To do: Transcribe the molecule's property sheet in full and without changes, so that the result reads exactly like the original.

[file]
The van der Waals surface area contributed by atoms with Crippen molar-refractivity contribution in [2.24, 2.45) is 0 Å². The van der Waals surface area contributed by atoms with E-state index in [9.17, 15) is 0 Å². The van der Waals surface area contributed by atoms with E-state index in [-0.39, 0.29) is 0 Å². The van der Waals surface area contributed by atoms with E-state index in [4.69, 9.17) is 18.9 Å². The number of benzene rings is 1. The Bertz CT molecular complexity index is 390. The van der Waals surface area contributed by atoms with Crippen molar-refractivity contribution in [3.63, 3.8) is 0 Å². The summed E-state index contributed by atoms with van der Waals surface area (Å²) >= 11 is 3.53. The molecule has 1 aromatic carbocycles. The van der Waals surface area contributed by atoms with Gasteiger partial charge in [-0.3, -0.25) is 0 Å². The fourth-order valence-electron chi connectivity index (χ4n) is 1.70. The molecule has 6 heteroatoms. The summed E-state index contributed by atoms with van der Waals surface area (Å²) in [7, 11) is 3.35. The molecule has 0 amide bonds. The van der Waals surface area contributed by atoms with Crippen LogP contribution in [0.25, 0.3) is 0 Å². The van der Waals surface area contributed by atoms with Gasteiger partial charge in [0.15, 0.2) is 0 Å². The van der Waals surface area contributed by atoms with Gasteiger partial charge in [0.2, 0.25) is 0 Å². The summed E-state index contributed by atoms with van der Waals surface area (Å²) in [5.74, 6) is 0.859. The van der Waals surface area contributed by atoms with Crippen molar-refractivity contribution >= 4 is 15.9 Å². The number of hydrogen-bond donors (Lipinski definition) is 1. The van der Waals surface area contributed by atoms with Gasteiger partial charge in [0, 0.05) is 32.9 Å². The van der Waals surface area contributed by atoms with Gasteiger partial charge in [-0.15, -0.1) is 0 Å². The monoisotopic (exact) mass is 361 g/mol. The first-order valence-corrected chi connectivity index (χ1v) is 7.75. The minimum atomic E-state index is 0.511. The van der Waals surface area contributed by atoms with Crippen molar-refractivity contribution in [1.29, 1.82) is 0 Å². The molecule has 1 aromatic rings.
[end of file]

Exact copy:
The van der Waals surface area contributed by atoms with Crippen molar-refractivity contribution in [2.24, 2.45) is 0 Å². The van der Waals surface area contributed by atoms with E-state index in [9.17, 15) is 0 Å². The van der Waals surface area contributed by atoms with E-state index in [-0.39, 0.29) is 0 Å². The van der Waals surface area contributed by atoms with E-state index in [4.69, 9.17) is 18.9 Å². The number of benzene rings is 1. The Bertz CT molecular complexity index is 390. The van der Waals surface area contributed by atoms with Crippen molar-refractivity contribution in [3.63, 3.8) is 0 Å². The summed E-state index contributed by atoms with van der Waals surface area (Å²) >= 11 is 3.53. The molecule has 1 aromatic carbocycles. The van der Waals surface area contributed by atoms with Gasteiger partial charge in [-0.3, -0.25) is 0 Å². The fourth-order valence-electron chi connectivity index (χ4n) is 1.70. The molecule has 6 heteroatoms. The summed E-state index contributed by atoms with van der Waals surface area (Å²) in [7, 11) is 3.35. The molecule has 0 amide bonds. The van der Waals surface area contributed by atoms with Crippen LogP contribution in [0.25, 0.3) is 0 Å². The van der Waals surface area contributed by atoms with Gasteiger partial charge in [0.15, 0.2) is 0 Å². The van der Waals surface area contributed by atoms with Gasteiger partial charge in [0.2, 0.25) is 0 Å². The summed E-state index contributed by atoms with van der Waals surface area (Å²) in [5.74, 6) is 0.859. The van der Waals surface area contributed by atoms with Crippen molar-refractivity contribution >= 4 is 15.9 Å². The number of hydrogen-bond donors (Lipinski definition) is 1. The van der Waals surface area contributed by atoms with Gasteiger partial charge in [0, 0.05) is 32.9 Å². The van der Waals surface area contributed by atoms with Gasteiger partial charge in [-0.15, -0.1) is 0 Å². The monoisotopic (exact) mass is 361 g/mol. The first-order valence-corrected chi connectivity index (χ1v) is 7.75. The minimum atomic E-state index is 0.511. The van der Waals surface area contributed by atoms with Crippen molar-refractivity contribution in [1.29, 1.82) is 0 Å². The molecule has 1 aromatic rings.